An unwelcome combination of major supply chain challenges and rising mortgage rates have derailed the stocks of homebuilders like Lennar Corporation (LEN 0.33%) (LEN.B) in 2022. Periods where mortgage rates are rising have historically been bad for homebuilders as it makes homeownership more expensive and therefore dampens demand. Lennar is down 30% from its 52-week high.
While these are indeed serious headwinds, the drastic undersupply of housing in the United States and demand for housing from new and first-time homebuyers like millennials and zoomers are long-term growth drivers for homebuilders. Investors are well served by seeing past short-term challenges to take advantage of long-term secular trends, and this looks like one of those situations.
Housing shortage hits home
Most readers probably have a friend or relative who is house hunting and has horror stories about traipsing to dozens of open-houses and putting in offer after offer only to be outbid by one of the scores of other would-be buyers. Many readers may even be experiencing this tight market themselves. It's not just anecdotal; the data shows that there just aren't enough houses right now for everyone who would like to buy one. In late 2021, a Realtor.com study found that the United States was short a whopping 5 million homes as 12.3 million new households were formed over the past decade, but only 7 million houses were built in that time . Even worse for would-be buyers, the study shows that the supply gap is increasing over time. The National Association of Realtors says that 1.9 million people who want to buy a home will be shut out of the market this year. With demand high and existing homes not coming on to the market at a fast enough pace, new builds from Lennar and its peers are going to be as much in need as ever.
Focus on the sun belt
Lennar is focused on an in-demand group of markets, with an emphasis on the Sun Belt. The company is the leading developer in many of Florida's hottest markets, like Naples and Sarasota. Florida has seen a large influx of new residents from other parts of the country over the last several years for a variety of reasons.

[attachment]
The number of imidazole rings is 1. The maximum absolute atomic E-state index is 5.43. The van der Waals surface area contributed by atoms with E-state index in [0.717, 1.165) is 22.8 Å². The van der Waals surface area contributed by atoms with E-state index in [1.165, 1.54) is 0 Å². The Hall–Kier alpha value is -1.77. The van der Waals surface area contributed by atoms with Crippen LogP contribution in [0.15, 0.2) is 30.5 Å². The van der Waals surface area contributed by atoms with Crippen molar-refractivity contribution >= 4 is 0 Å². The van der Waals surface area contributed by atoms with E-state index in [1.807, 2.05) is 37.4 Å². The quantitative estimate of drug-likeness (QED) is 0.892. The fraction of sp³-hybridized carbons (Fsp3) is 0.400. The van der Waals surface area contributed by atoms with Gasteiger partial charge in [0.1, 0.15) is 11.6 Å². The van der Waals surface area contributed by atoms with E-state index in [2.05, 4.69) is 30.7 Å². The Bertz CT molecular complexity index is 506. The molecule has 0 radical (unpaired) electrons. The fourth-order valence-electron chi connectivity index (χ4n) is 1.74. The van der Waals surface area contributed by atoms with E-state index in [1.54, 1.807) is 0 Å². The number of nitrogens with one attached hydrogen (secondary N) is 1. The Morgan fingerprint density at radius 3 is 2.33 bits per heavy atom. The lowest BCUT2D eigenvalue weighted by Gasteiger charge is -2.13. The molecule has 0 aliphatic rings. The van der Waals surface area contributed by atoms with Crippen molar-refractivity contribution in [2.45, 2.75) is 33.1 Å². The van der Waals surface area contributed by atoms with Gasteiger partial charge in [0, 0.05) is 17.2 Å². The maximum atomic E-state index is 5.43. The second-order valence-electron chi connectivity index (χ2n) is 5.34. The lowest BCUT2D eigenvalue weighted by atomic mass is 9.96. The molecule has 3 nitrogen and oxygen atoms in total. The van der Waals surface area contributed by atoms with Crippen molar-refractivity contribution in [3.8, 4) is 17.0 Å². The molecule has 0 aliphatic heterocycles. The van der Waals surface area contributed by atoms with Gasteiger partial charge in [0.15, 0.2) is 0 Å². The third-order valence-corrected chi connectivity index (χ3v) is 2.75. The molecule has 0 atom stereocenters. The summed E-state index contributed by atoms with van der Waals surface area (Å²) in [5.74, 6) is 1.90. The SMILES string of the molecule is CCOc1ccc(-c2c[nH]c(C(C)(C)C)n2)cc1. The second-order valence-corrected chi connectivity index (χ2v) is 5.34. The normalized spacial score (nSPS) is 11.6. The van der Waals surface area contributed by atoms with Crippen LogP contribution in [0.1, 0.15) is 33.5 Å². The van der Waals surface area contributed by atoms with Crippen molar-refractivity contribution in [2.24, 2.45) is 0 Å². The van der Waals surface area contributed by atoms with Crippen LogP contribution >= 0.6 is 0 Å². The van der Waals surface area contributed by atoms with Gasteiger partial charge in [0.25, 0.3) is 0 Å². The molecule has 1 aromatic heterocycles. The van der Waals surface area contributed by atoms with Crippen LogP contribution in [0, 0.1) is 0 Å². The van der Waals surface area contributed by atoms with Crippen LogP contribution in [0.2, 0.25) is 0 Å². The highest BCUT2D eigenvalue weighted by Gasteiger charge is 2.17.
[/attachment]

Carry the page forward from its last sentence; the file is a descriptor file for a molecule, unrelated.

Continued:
Lennar recently entered the Alabama market in Huntsville and the Alabama coast. Huntsville benefits from affordability, a growing local economy, and favorable weather, while the Alabama coastal market boasts these same attributes along with the added attraction of the Gulf Coast. Lennar also highlighted its strong positioning in Atlanta, the Carolinas, and Texas on the call. Texas has seen an influx of demand and population growth thanks to no state income taxes and a bevy of companies ranging from Tesla to Google moving operations to the state. Lennar also highlighted its Phoenix and Las Vegas markets as benefiting from migration from California. These are all growing markets with increased housing demand thanks to the strengthening of local economies and influxes of new residents. So Lennar is in many of the places a homebuilder should be targeting.
Last but not least, investors can buy shares of Lennar at some of the cheapest multiples out there. Lennar may build some beautiful homes, but after a 33% decline from its 52-week high, shares are valued like a fixer-upper. Lennar trades at under 5 times next year's earnings. This valuation is drastically cheaper than the average multiple of the S&P 500 and the broader market as a whole. Not only is Lennar cheap on an earnings basis, but it trades at less than the total of one year of its annual sales. Additionally, Lennar sports a 1.9% dividend yield and recently authorized a share buyback program of up to $1 billion.
In conclusion, while Lennar's current situation is challenging, these challenges are already priced into the inexpensively valued shares, and the long-term picture looks more promising.